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10/26/2005 Archived Entry: ""Spychips" having an influence on RFID liars"
SPYCHIPS gets a very powerful review from an influential source within the IT industry.
The book is also having quite an effect on some of the RFID industry's biggest liars, as detailed in this news release (which quotes from the linked review, but has some delicious news of its own about putting deceptive RFID marketers n the run):
FOR IMMEDIATE RELEASE
October 26, 2005
RFID PROMOTER SHAMED INTO REMOVING MISLEADING CLAIM FROM WEBSITE
Medical Products Company PDC Slammed by Revelations in "Spychips"
In the first of what will likely be many reverberations from a new book about RFID, a global RFID applications company has been shamed into removing a misleading claim from its website. California-based Precision Dynamics Corporation (PDC) advertised that its RFID-enabled hospital wristband could help remedy the leading cause of medical errors, which it claimed was "patient misidentification."
The PDC website featured a page titled "Why RFID is Critical" with a bold heading purporting to explain "Why hospitals need to be on board with RFID." There the company wrote, "The leading cause of death due to medical errors is caused by patient misidentification, and specimen or medication misidentification." The quote was attributed to a report by noted medical researchers Dr. Mark Chassin and Dr. Lucian Leape.
There was only one problem: The claim was not true.
While researching their new book, "SPYCHIPS: How Major Corporations and Government Plan to Track Your Every Move with RFID," authors Katherine Albrecht and Liz McIntyre contacted Dr. Leape to investigate PDC's claims. In a scathing written response, Dr. Leape called PDC's statement a "complete misrepresentation." Dr. Leape went on to say that "one might even say [PDC's claim is] a lie, in that it clearly is intended to deceive."
PDC's misleading claim was exposed when "Spychips" hit the bookstores earlier this month. Ziff Davis Retail Center Editor Evan Schuman picked up the story from there, launching a mini investigation of his own. He reported his findings in a recent CIOInsight article where he wrote, "When Ziff Davis contacted PDC, the claim was still on their Web site and they promised to get back to us with an explanation. No one ever did but the claim has magically vanished from their site."
The book has set off a firestorm in the RFID community. Not only is PDC scrambling to cover its tracks, companies like NCR are attempting to distance themselves from their own promotional materials exposed in "Spychips." In a recent interview with Wired News, NCR executive Richard Beaver downplayed the company's plans for price changing shelves that discriminate against bargain shoppers, calling them "concept documents" designed to merely provide "thought leadership" in the RFID sphere.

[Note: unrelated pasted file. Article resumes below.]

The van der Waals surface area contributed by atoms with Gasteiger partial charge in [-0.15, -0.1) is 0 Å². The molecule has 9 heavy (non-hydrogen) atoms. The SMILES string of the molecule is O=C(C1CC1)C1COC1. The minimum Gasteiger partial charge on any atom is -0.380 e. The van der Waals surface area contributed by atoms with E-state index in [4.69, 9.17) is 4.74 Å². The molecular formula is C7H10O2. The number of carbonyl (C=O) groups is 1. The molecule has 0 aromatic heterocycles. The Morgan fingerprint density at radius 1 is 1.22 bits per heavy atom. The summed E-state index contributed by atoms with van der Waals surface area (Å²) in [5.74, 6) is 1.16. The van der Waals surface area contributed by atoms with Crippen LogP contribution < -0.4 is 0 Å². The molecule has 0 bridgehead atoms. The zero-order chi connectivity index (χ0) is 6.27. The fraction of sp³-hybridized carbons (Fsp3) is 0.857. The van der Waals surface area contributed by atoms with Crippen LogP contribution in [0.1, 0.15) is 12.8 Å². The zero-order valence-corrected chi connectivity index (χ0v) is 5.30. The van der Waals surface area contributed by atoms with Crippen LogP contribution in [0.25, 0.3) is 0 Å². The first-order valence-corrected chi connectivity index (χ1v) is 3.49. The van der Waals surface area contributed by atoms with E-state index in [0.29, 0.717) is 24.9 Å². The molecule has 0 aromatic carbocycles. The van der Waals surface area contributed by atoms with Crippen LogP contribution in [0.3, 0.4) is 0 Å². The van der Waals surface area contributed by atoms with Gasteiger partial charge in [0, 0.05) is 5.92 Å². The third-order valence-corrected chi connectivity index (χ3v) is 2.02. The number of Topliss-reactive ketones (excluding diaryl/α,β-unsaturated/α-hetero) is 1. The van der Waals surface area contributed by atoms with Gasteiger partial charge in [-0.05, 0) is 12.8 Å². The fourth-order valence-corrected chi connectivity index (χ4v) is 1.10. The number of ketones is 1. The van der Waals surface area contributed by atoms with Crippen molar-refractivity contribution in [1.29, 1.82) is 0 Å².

"This is just the start of the corporate distress," predicts McIntyre. "PDC and NCR aren't the only privacy bad boys whose embarrassing statements are brought to light in our book. Other companies like IBM, Procter & Gamble, Bank of America, BellSouth, and Philips will also have some explaining to do when people read about their patent pending ways to use RFID to track people through the things they wear, carry and throw away. Consumers will realize these companies have an RFID agenda that should concern us all."
Ziff Davis' Schuman apparently concurs. He called Spychips "a stunningly powerful argument against plans for RFID being mapped out by government agencies, retail and manufacturing companies," since it "effectively debunks many of the top arguments about why RFID is not a privacy worry." He added, "The authors Katherine Albrecht and Liz McIntyre use vendors' own patent filings to show their thinking, such as an IBM filing titled 'Identification and Tracking of Persons Using RFID-Tagged Items.'" He also chided Philips for a patent application that talks about placing RFID tags in shoes so they can be detected by RFID scanners embedded in floors.
Schuman gave this advice to companies caught red-handed by the authors: "A little subtlety is probably not a bad idea when trying to patent ideas that your PR people are denying you're thinking about."
It may be a bit too late for that.
Evan Schuman's complete review of Spychips can be read at CIOInsight:
To see the archived PDC web page with the medical misstatement visit:
To see the "page not found" message at the original location of the misstatement visit:
ABOUT THE BOOK
Spychips: How Major Corporations and Government Plan to Track your Every Move with RFID is the winner of the Lysander Spooner Award for Advancing the Literature of Liberty. Authored by Harvard doctoral researcher Katherine Albrecht and former bank examiner Liz McIntyre, the book is meticulously researched, drawing on patent documents, corporate source materials, conference proceedings, and firsthand interviews to paint a convincing -- and frightening -- picture of the threat posed by RFID.
Despite its hundreds of footnotes and academic-level accuracy, the book remains lively and readable, according to critics, who have called it a "techno-thriller" and "a masterpiece of technocriticism."
FOR MORE INFORMATION CONTACT:
Katherine Albrecht (firstname.lastname@example.org) 877-287-5854
Liz McIntyre (email@example.com) 877-287-5854
CASPIAN Consumer Privacy
www.spychips.com // www.nocards.org
Posted by Claire @ 04:46 PM CST